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What are you doing for Christmas?

What are you doing for Christmas or erev-Christmas? I get that question all the time from Jews, and until recently I never really thought about it. Should Jews celebrate Christmas? It doesn’t make much sense to me.

When I say should Jews celebrate Christmas, I mean it in terms of acknowledging its existence, and doing anything that could be considering using Christmas as some sort of holiday. To me it’s just another day that the banks and post offices are closed and a great day to ski because the slopes are always empty, but to many Jews, orthodox included, it becomes a holiday.

I am not sure if orthodox Jews eat Chinese food on Christmas, we never did and until recently I had never really heard of the minhag. But orthodox Jews do go to parties, Jew parties sure, but parties nevertheless and even though they are not actually celebrating Christmas it sure seems like they are. I wonder how many non-Jews show up to the Matzo Balls held around the country. I wonder if they think of it as the Jewish way to celebrate Christmas.

My father told me that many shuls will daven at a regular time if Christmas falls out on a weekday so as not to acknowledge that Christmas is a holiday. It’s kind of hard not to acknowledge, since you are off from work, but what if you could go into work? Or maybe move your car from one side of the street to other just to keep it like a regular day, should that be done? Or is Christmas really not such a big deal?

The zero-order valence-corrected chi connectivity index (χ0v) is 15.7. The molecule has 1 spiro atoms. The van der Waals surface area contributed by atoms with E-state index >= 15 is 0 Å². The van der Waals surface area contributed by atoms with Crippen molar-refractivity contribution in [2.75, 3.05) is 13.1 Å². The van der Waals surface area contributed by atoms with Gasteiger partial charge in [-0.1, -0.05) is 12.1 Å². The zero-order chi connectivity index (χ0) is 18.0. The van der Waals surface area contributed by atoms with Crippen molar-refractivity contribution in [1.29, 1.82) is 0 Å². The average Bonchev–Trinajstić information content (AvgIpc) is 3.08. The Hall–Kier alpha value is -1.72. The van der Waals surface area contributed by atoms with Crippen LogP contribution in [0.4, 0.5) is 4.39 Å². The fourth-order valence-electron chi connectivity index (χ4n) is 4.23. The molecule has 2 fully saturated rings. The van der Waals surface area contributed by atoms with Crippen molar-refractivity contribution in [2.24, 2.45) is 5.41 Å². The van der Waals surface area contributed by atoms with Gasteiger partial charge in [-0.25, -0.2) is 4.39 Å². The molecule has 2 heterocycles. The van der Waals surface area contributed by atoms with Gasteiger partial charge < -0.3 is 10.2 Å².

I am the opinion that Jews should not celebrate Christmas in any way shape or form.

What do you think?

Side point:My friends wife who is yeshivish thinks that modern orthodox people celebrate Christmas with the tree and everything

{ 34 comments… add one }
  • Yonitish December 24, 2009, 12:59 PM

    I agree with you. I would go into work if I could, but I work for a school. Not to sound too Jewish, but it’d be great to work that day because usually double pay is involved. Is that still acknowledging it though? I don’t know.
    I also didn’t know until a couple years ago about the Chinese food thing, but I feel like that wouldn’t be so bad. Chinese food is delicious and I’d take any excuse to eat it.
    We’re in Israel now so I’m hoping we won’t even feel Christmas at all here.

  • Mark December 24, 2009, 1:00 PM

    Definitely not having sex erev Christmas, in Jewish circles known as Nittel Nacht – http://www.slate.com/toolbar.aspx?action=print&id=2238708